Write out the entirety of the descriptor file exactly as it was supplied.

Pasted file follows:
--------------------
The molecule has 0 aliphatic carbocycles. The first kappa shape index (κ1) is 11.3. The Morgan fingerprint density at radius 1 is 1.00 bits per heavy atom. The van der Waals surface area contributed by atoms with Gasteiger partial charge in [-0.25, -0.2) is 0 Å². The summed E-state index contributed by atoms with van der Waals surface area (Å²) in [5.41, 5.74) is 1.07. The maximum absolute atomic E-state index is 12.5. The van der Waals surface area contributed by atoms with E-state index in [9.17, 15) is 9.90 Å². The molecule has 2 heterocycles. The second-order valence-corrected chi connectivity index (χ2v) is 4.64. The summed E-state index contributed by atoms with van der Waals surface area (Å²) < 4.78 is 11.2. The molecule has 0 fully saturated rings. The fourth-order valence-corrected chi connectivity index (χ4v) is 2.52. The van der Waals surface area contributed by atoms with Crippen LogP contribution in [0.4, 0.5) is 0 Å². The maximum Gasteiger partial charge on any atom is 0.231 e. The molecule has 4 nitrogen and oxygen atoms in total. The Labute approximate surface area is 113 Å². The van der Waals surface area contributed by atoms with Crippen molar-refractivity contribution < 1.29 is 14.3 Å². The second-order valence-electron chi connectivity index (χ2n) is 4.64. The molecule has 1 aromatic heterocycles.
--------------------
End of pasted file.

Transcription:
The molecule has 0 aliphatic carbocycles. The first kappa shape index (κ1) is 11.3. The Morgan fingerprint density at radius 1 is 1.00 bits per heavy atom. The van der Waals surface area contributed by atoms with Gasteiger partial charge in [-0.25, -0.2) is 0 Å². The summed E-state index contributed by atoms with van der Waals surface area (Å²) in [5.41, 5.74) is 1.07. The maximum absolute atomic E-state index is 12.5. The van der Waals surface area contributed by atoms with E-state index in [9.17, 15) is 9.90 Å². The molecule has 2 heterocycles. The second-order valence-corrected chi connectivity index (χ2v) is 4.64. The summed E-state index contributed by atoms with van der Waals surface area (Å²) < 4.78 is 11.2. The molecule has 0 fully saturated rings. The fourth-order valence-corrected chi connectivity index (χ4v) is 2.52. The van der Waals surface area contributed by atoms with Crippen LogP contribution in [0.4, 0.5) is 0 Å². The maximum Gasteiger partial charge on any atom is 0.231 e. The molecule has 4 nitrogen and oxygen atoms in total. The Labute approximate surface area is 113 Å². The van der Waals surface area contributed by atoms with Crippen molar-refractivity contribution < 1.29 is 14.3 Å². The second-order valence-electron chi connectivity index (χ2n) is 4.64. The molecule has 1 aromatic heterocycles.